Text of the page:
Cookham Discussion Board
September 21, 2018, 09:56:25 AM *
Welcome, Guest. Please login or register.

Login with username, password and session length
News:
20 September 2018 - The Boxford Mosaic

20 September 2018 - Cookham Book Club

22 September 2018 - Live@the Church

25 September 2018 - Cookham Medical Centre Closed for Training - 12.30-6.30pm

TO REGISTER TO POST ON THIS DISCUSSION BOARD email the Webmaster@cookham.com with a User name you would like. This is due to spammers.
 
   Home   Help Search Login Register  
Pages: 1 ... 3 4 [5] 6 7 ... 59
  Print  
Author Topic: Let's see how much history we can dig up? :----------------------  (Read 345666 times)
James Hatch
Golden Hatch
******
Posts: 2307


« Reply #60 on: September 06, 2008, 08:11:46 PM »

It's History time again! This time Cookham & District Fire Brigade. Those selfless villagers who volunteered to protect our homes against fire a 100 years ago. You can read it all on the "Historical Cookham" Blog.
Logged
James Hatch
Golden Hatch
******
Posts: 2307


« Reply #61 on: September 07, 2008, 01:54:43 AM »

In this latest blog on Historical Cookham is the story of "Thomas John Fowler" as I new him. Friend, Bell Ringer, and fellow choir member and wartime Special Constable.
Logged
Archimedes
Full Member
***
Posts: 113


« Reply #62 on: September 07, 2008, 12:18:08 PM »

To save you time James it is thought that Cookham is derived from Cwch-ium - Celtic for Boat-Place.
Logged
James Hatch
Golden Hatch
******
Posts: 2307


« Reply #63 on: September 07, 2008, 03:27:52 PM »

Yes, that is one source of thought. Then you have to take the fact that the last three letters "HAM" occur as in Burnham for instance. Then you have Southamton, or break it down as South Ham Town. This could be termed as a town in the south by water. No, I do not give up at the first possible answer, there is more to it than that. Remember that compulsory education has only been with us since November 1870. Prior to that communication, was by word of mouth for most of the population. Before television and the second world war how many dialects there were in England alone, each with their own spelling. No there has to be more to it than that.
Logged
James Hatch
Golden Hatch
******
Posts: 2307


« Reply #64 on: September 07, 2008, 08:58:05 PM »

There is now a list of people who had a business or a profession in the village in 1839. There are some names there that are still around today.
Logged
Archimedes
Full Member
***
Posts: 113


« Reply #65 on: September 08, 2008, 01:57:31 PM »

James, the derivation of the name Southampton is from the original Anglo Saxon town of Hamwic (then later Hamtun) which I suppose means market town as wics were trading places. Similarly Burnham burn = water and ham = village. You need to be careful with assuming ham means small town/village though as hamil means a hill without trees.
Logged
James Hatch
Golden Hatch
******
Posts: 2307


« Reply #66 on: September 09, 2008, 03:14:28 PM »

You know Archimedes, there are so many names given to the same object or place due to the fact that we were population that did move about very much, and communication was the spoken word. The spelling of the written word was phonetic when ever it was applied. The scribes in the middle ages were mainly monks and there wrote in Latin. That is why it is so difficult to say which one is corect, as they all mean the same thing, but coming from different directions. Maybe that is why the Hatch family have the motto: "FORTIS VALORE ET ARMIS" Which translated means: STRONG IN COURAGE AND ARMS.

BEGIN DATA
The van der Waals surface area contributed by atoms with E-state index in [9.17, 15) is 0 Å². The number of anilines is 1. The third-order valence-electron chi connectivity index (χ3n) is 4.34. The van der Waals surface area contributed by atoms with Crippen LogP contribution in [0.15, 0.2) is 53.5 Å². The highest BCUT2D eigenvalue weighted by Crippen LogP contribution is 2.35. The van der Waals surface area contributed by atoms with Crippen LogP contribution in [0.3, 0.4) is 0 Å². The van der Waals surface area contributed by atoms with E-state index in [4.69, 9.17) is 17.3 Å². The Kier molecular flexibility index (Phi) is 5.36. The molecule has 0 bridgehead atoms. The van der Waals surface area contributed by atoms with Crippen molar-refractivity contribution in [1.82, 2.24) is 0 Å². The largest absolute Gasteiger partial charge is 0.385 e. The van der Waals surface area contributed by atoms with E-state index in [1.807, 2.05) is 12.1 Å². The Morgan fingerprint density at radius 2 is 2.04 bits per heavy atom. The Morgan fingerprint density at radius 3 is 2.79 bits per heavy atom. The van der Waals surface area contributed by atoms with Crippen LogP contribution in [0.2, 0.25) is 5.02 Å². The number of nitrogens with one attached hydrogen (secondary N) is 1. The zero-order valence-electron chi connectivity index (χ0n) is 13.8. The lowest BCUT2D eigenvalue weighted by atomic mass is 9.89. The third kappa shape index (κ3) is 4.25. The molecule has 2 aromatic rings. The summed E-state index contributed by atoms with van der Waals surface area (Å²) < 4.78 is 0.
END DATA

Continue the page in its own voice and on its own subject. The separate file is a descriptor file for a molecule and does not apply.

Logged
Monty
Guest
« Reply #67 on: September 10, 2008, 11:58:36 AM »

Your input regarding Cookham Fire Brigade my grandfather Fred Robinson was Fire Chief there while I was a child.
Logged
James Hatch
Golden Hatch
******
Posts: 2307


« Reply #68 on: September 10, 2008, 03:08:30 PM »

Good to hear from you Monty. That would have been at the location in Terry's Lane, when Mr. Pinder-Brown was the driving force behind the brigade. My uncle W.T.G. Hatch joined the brigade when they relocated to Berries Road and he was living at the Widbrook Nursery where Sutton Close now stands.
Logged
monty
Guest
« Reply #69 on: September 11, 2008, 12:15:21 PM »

Yes he lived at 3 Terrys Lane and he had a lovely brass helmet and I think we were lucky as we go a telephone
Logged
James Hatch
Golden Hatch
******
Posts: 2307


« Reply #70 on: September 11, 2008, 02:37:17 PM »

By the way Monty if I memory serves me right, every member of the brigade had a telephone line with just a bell attached. In the case of a fire the bell would ring to summon members to the fire station.
Logged
monty
Guest
« Reply #71 on: September 12, 2008, 12:04:31 PM »

Yes that is right.
Logged
James Hatch
Golden Hatch
******
Posts: 2307


« Reply #72 on: September 12, 2008, 06:22:33 PM »

Another question for you Monty: Do you remember a good friend and fellow fireman of your grandfather, Harry Dodd? I went to school with his daughter Betty. I wonder if any of the Dodd family are still around in the village?
Logged
monty
Guest
« Reply #73 on: September 13, 2008, 02:40:03 PM »

Yes I do remember Harry Dodd and Betty and they lived in Lower Road opposite the chemist, but I think Betty has passed on.
Logged
James Hatch
Golden Hatch
******
Posts: 2307


« Reply #74 on: September 13, 2008, 03:39:56 PM »

Thank you Monty: One more that you may know of, John Webb. Is he still in the village?
Logged
Pages: 1 ... 3 4 [5] 6 7 ... 59
  Print  
 
Jump to:  

Powered by MySQL Powered by PHP Powered by SMF 1.1.21 | SMF © 2015, Simple Machines Valid XHTML 1.0! Valid CSS!